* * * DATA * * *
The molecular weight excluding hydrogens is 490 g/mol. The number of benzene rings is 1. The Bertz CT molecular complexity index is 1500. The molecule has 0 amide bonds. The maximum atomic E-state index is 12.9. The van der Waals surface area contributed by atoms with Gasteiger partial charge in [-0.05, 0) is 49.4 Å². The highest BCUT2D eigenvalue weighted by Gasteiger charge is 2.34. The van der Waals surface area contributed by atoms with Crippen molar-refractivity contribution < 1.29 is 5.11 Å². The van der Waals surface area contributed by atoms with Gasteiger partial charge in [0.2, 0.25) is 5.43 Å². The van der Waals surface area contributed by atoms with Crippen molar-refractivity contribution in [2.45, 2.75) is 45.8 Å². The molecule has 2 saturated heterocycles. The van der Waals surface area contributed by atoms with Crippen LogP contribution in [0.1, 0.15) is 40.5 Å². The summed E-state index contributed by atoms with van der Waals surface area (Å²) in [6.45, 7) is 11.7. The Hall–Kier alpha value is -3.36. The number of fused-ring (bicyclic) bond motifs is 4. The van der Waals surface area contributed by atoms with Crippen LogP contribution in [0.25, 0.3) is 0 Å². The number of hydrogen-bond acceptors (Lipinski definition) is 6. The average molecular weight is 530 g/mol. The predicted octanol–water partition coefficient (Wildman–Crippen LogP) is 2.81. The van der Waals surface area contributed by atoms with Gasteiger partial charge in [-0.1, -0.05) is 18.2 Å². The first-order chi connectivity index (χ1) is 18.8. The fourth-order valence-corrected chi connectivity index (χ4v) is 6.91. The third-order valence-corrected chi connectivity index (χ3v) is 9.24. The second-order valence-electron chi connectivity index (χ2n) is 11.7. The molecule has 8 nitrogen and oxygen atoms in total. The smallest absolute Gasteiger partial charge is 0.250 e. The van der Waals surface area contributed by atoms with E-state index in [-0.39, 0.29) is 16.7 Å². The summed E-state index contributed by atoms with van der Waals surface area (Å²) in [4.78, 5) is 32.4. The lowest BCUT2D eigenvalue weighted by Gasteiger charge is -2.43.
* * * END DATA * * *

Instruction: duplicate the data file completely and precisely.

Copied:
The molecular weight excluding hydrogens is 490 g/mol. The number of benzene rings is 1. The Bertz CT molecular complexity index is 1500. The molecule has 0 amide bonds. The maximum atomic E-state index is 12.9. The van der Waals surface area contributed by atoms with Gasteiger partial charge in [-0.05, 0) is 49.4 Å². The highest BCUT2D eigenvalue weighted by Gasteiger charge is 2.34. The van der Waals surface area contributed by atoms with Crippen molar-refractivity contribution < 1.29 is 5.11 Å². The van der Waals surface area contributed by atoms with Gasteiger partial charge in [0.2, 0.25) is 5.43 Å². The van der Waals surface area contributed by atoms with Crippen molar-refractivity contribution in [2.45, 2.75) is 45.8 Å². The molecule has 2 saturated heterocycles. The van der Waals surface area contributed by atoms with Crippen LogP contribution in [0.1, 0.15) is 40.5 Å². The summed E-state index contributed by atoms with van der Waals surface area (Å²) in [6.45, 7) is 11.7. The Hall–Kier alpha value is -3.36. The number of fused-ring (bicyclic) bond motifs is 4. The van der Waals surface area contributed by atoms with Crippen LogP contribution in [0.25, 0.3) is 0 Å². The number of hydrogen-bond acceptors (Lipinski definition) is 6. The average molecular weight is 530 g/mol. The predicted octanol–water partition coefficient (Wildman–Crippen LogP) is 2.81. The van der Waals surface area contributed by atoms with Gasteiger partial charge in [-0.1, -0.05) is 18.2 Å². The first-order chi connectivity index (χ1) is 18.8. The fourth-order valence-corrected chi connectivity index (χ4v) is 6.91. The third-order valence-corrected chi connectivity index (χ3v) is 9.24. The second-order valence-electron chi connectivity index (χ2n) is 11.7. The molecule has 8 nitrogen and oxygen atoms in total. The smallest absolute Gasteiger partial charge is 0.250 e. The van der Waals surface area contributed by atoms with E-state index in [-0.39, 0.29) is 16.7 Å². The summed E-state index contributed by atoms with van der Waals surface area (Å²) in [4.78, 5) is 32.4. The lowest BCUT2D eigenvalue weighted by Gasteiger charge is -2.43.